Driving International Growth with Global Financials

Doing Business Internationally Can Be a Challenge.

Understanding the financial performance of customers, prospects, suppliers or partners is key to assess risk and opportunity. But in today’s global business environment, your customers and partners are often located in other countries.

On the surface, this might not appear to be such a challenge. Business is increasingly being conducted without borders, after all. Problems arise, however, when we consider that each country has its own filing requirements, financial reporting standards and generally accepted accounting principles (GAAP).

In response, assessing financial performance in a uniform manner can pose a real problem. Plus, laws and filing regulations are subject to constant change, which makes it near impossible to maintain any standardised views you may have created.

Or, that was at least until the launch of Global Financials from the Worldwide Network by Dun & Bradstreet.

Featuring 150 million financial statements for 170 countries covering public and private listings, our global solution provides access to standardised, comparable business reports and analytics benchmarking for different financial reporting standards around the world.

Today, more and more progressive businesses are leveraging Global Financials, in order to drive robust decisions and reviews of organisations from different countries, with seamless comparability of everything from balance sheets and profit & loss accounts, to ratios.

But you don’t need me to relay the (many) benefits of Global Financials, our sales team can do that. Instead I wanted to explore the platform’s emerging possibilities and how we’re unlocking the potential of data to drive international growth for our customers.

Because at the end of the day, it’s not just about how much data you have, it’s what you do with it.

Unlocking the power of data with Global Financials

One way we’re doing more with data is automating and developing predictive credit scorecards. As any credit professional can tell you, initial credit reviews and decisions on new accounts can be a subjective process that takes a lot of time and manual effort, especially when factoring in the abovementioned GAAP.

For one customer, with plans to expand its operations into new territories, it needed to quickly identify companies who might pay late or pose serious credit risks. Owing to its extensive trading history, favourable/unfavourable business flags and capability to create unique financial derivations and ratios, we knew this was within the remit of Global Financials.

So, we took the client’s portfolio, identified the relevant SIC codes and leveraged these next to WorldBase, to get a get a view on the types of companies our customer was doing business with. Specifically in terms of legal form, employees (actual or modelled), and annual sales (USD, actual or modelled).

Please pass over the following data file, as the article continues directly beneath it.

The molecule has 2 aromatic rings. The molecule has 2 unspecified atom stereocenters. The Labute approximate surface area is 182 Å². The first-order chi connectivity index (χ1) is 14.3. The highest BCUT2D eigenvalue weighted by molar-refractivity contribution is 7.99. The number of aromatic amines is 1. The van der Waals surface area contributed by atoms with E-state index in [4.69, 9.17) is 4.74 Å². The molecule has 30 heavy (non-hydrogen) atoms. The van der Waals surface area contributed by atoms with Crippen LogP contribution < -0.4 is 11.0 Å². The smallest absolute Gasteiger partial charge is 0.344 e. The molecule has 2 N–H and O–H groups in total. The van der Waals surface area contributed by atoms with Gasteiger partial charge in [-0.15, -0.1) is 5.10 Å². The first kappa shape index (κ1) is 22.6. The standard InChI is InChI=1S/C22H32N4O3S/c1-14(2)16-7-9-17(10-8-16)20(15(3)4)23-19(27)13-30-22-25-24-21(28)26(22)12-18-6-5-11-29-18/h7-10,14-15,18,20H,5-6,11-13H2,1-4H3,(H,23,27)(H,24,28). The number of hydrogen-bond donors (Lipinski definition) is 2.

Next, we profiled their customers in the territory in question using these dimensions, to see how many companies with the relevant profile were available in Global Financials, with unfavourable out of business flags. Using this profile, we then sought to find similar types of companies in other countries, within Global Financials.

We started with countries possessing similar GDP levels to the territory in question, and then gradually added more nations until we satisfied two dimensions. One being in terms of GDP, where we tried to remain as close as possible to the territory. But of course, as we added more countries to increase the sample size, we began to move away from this.

Secondly, we could have a sufficiently large number of unfavourable out of business flags, to satisfy the statistics that work well on larger numbers. It’s also worth noting that we slightly oversampled the unfavourable flags.

By leveraging this new subset of data, we were ultimately able to report our findings back to the customer, complete with an industry-specific scoring system that is able to predict, in the lowest 20% of scored cases, over 60% of future bankruptcies in the customer’s territory. And this is over a horizon of a bankruptcy happening in 1 to 5 years.

But despite the obvious benefit this brought for the client, the biggest success story lies in maximising the potential of data and Global Financials. While the volume of bankruptcies we can identify and predict is substantial, it’s also driven from the same data. This shows it’s not a data source issue – it’s simply what you do with the data at your disposal.

Leading the way to a data-driven future

In the innovative spirit of Dun & Bradstreet and Global Financials, our endeavours to set ourselves apart from the competition and solve complex problems doesn’t stop there. One additional way we’re striving to deliver yet more added value for customers is with the marriage of data and emerging technologies, such as AI.

Or more specifically, AI Layered Scoring, which combines deep learning with industry-standard credit scoring and is taking credit scorecards to an entirely new level, as proved when we tested our AI Layered Scoring methodology on the same Global Financials files. Even if it was just a preliminary test, the findings show that this new system is capable of predicting some 90% of bankruptcies in the lowest 20% of scored cases.

It’s constant innovation like this that is helping our customers to navigate and thrive in a time when the business landscape is subject to unrelenting change. Ultimately, as we’ve demonstrated, the data and will to drive smarter decision making is there. Sometimes it just takes the right partner to help connect the dots and overcome existing problems with a fresh, data-driven approach.